8 Tips For Shooting Better Travel Videos

What’s better than watching a travel vlog? Yes, it’s making one for yourself! And now, with the advent of affordable digital video technology, it’s easier than ever to make your own travel videos. But it takes more than just pointing the camera at your subject to get good travel video footage. Nearly everyone can point and shoot, but not everyone can take a good video. If you want to be able to tell stories through your travel videos, you need to know how to make them interesting and enjoyable for the viewing public.

Over time I’ve learned some tricks of the trade when it comes to capturing adventures on camera so you can watch them with your friends family or even share them with strangers out there in internet land. So today, we’re going to go through eight easy steps that will help make sure you get better at shooting your videos and never miss a moment again.

1) Start Recording Early

You never know when you’re going to see something cool, so keep your camera on and record whenever it’s in your bag or pocket. You’ll be happy that you did if you capture a moment on tape that would have otherwise been lost forever. And this is a point that can’t be stressed enough: record everything! You never know when you’ll come across a scene, building, person, or animal that will make for good video footage.

2) Plan For Good Audio

Good audio is just as significant as good video to make travel videos worth watching. If the sound in your video is poor, it will be difficult for the viewer to enjoy the footage. That doesn’t mean that you have to go out and buy an expensive microphone system—all you really need is a free or low-cost app on your smartphone. There are lots of great voice recording apps out there, so download one before you leave home, then just plug in a good pair of earbuds, and you’re good to go.

3) Use A Tripod

As nice as smartphone video is, if your subject isn’t perfectly still while recording it, the footage will be blurry. And by “perfectly still,” I mean more or less on infinity—the hyperfocal distance at which nearly everything in the picture is in focus. That’s why you’ll need to use a good tripod whenever possible. Don’t let yourself get discouraged if your first few videos don’t turn out too well—practice makes perfect! Start by setting up the tripod on flat ground, then start making adjustments (lower or raise the legs, move them inward or outward, etc.) until you find the perfect spot. You might even want to try hanging your camera bag from the tripod’s center column for extra stability.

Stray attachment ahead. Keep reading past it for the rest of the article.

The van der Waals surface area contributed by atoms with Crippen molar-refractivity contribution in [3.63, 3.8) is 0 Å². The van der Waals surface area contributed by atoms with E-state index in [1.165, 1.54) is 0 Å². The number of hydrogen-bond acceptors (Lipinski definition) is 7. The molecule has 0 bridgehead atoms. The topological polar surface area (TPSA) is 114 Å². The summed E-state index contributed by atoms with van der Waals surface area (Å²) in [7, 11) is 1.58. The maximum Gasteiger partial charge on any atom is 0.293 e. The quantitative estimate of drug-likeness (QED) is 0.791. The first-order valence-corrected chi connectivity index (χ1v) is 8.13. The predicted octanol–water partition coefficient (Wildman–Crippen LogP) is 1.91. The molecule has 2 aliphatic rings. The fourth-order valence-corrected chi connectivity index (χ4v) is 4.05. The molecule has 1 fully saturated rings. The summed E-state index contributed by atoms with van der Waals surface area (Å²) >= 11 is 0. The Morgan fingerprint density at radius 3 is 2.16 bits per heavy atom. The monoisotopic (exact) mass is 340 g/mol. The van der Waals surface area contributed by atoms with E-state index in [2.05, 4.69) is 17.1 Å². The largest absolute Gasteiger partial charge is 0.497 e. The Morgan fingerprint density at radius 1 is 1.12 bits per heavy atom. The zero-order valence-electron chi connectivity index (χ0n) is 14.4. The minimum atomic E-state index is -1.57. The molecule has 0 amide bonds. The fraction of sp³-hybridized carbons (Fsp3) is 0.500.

4) Keep Enough Space From Your Subject

Most people tend to allow their video subjects to get too far away. This is another common mistake that can be easily corrected. Keep in mind that when you are taking video footage, your subject is typically going to walk closer or further away from the camera during the course of the shot. If you start too close, your subject will appear small in frame and end up at the edges. Start farther back, and you’ll have plenty of room to zoom in close with your camera.

5) Keep Your Shots Steady

The number one thing that separates professional travel videos from amateur ones is the steadiness of the footage. When you are shooting video, it’s vital to make sure your shots are as steady as possible. This is why tripods are so important—they give you an easy way to keep the camera steady while you’re shooting. Since you’ll typically be holding your smartphone in your hand or cradling it on your arm, this will take a little practice. Just remember that the sooner you start recording after hitting the Record button, the better chance you have of keeping things steady for the duration of the shot.

6) Don’t Forget About Effects

Consider adding some effects to your travel videos to spice up the visuals. VEED is a great place to start. Some of the video tools available include VHS filter, time-lapse, and slow-motion effect. These effects can add some interest to your footage right away, but it’s even better if you use them sparingly—try adding one or two per video and see what happens.

7) Watch Out For Distractions

It can be tempting to just start pointing your camera around the room or area that you’re in, but don’t let yourself get distracted. You’ll want to focus on keeping your subject in frame while also keeping it free of any distractions (like trash on the ground, posters on the wall behind it, etc.). Pro travel videographers start by zooming in on their subject, then slowly pan the camera around to capture everything that is important.

8) Keep Your Videos Under 2 Minutes Long

You’ve probably seen travel videos before—some of them are pretty lengthy. But Marques Brownlee, a prominent tech YouTuber, suggests keeping your video short and sweet. He argues that you shouldn’t ever let your viewer’s attention stray for more than two minutes at a time, so keep the videos under 2-minutes long. It might be hard to know exactly how long your video is when you are still shooting it, but try to make edits as you are watching the footage back on your smartphone if you have to.

Summing It Up

While there is no actual formula for creating the perfect travel video, hopefully, these tips will help you shoot better footage and create a more engaging final product. The best way to improve your video skills is through practice and reflection. Shoot a lot of videos, analyze them, and learn from your mistakes. With these techniques in mind, you’re on your way to creating better travel videos that will inspire others to explore the world for themselves. Have you tried any of these techniques? What worked best for you?